The most likely place for a pipe freeze is where your water service enters your house. There should be a cutoff valve there where you can turn off the water to your home. That is exactly where I found a pipe freeze. Fortunately I was able to fix it before the pipe burst by using heat lamps to warm the pipe.

Then I went to Lowe's and bought a pipe and valve heating cable. It came with a built-in thermostat that turns the heating cable on when the temperature reaches freezing. It warms your service valve and pipe by emitting just enough heat along the length of the cable taped to your valve and pipe.

Now I want to show you two ways to set up a freeze alert system in your house.

Freeze Alert Method #1 – Remote Thermostat Control via Smartphone

Let’s say you have already installed an INSTEON Starter Kit -- light dimming . This basic system allows you to use your PC or Smartphone to check on the status of your controlled appliances and turn them on and off if necessary.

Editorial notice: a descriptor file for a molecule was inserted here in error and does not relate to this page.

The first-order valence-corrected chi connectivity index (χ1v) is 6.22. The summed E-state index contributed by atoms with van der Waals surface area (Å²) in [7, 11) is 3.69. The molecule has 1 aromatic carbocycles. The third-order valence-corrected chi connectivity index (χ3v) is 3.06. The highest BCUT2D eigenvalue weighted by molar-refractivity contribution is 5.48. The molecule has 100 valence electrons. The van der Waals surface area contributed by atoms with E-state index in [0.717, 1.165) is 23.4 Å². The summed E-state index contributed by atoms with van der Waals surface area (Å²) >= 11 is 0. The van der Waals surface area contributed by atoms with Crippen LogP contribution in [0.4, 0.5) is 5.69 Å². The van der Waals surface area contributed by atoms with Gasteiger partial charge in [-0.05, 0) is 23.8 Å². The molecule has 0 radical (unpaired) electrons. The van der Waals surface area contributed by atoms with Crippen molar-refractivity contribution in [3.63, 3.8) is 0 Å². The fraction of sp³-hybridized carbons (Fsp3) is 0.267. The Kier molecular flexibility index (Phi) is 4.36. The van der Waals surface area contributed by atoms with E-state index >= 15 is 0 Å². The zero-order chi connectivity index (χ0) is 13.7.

You may have added Internet thermostat control so you can check on the status of your heating system and turn the temperature up or down as necessary.

Insteon Starter Kit -- Lamp Dimming

I/O Linc - INSTEON High and Low Temperature Threshold Kit --  image credit: SmartHome
I/O Linc - INSTEON High and Low Temperature Threshold Kit -- image credit: SmartHome

Freeze Alert Method #2 – A Temperature Sensor Triggers a Temperature eMail at Your Pre-Set Temperature

You may want to set the freeze alert temperature setting yourself. Instead of installing a pre-set 40 degree sensor, install an INSTEON High and Low Temperature Threshold Kit. You set your own temperature alert. This device will provide INSTEON notification when the low (freeze alert) temperature is reached. The sensor has an adjustable temperature range from -30 degrees Fahrenheit to +130 degrees. You can also set it to send a signal when a high temperature has been reached.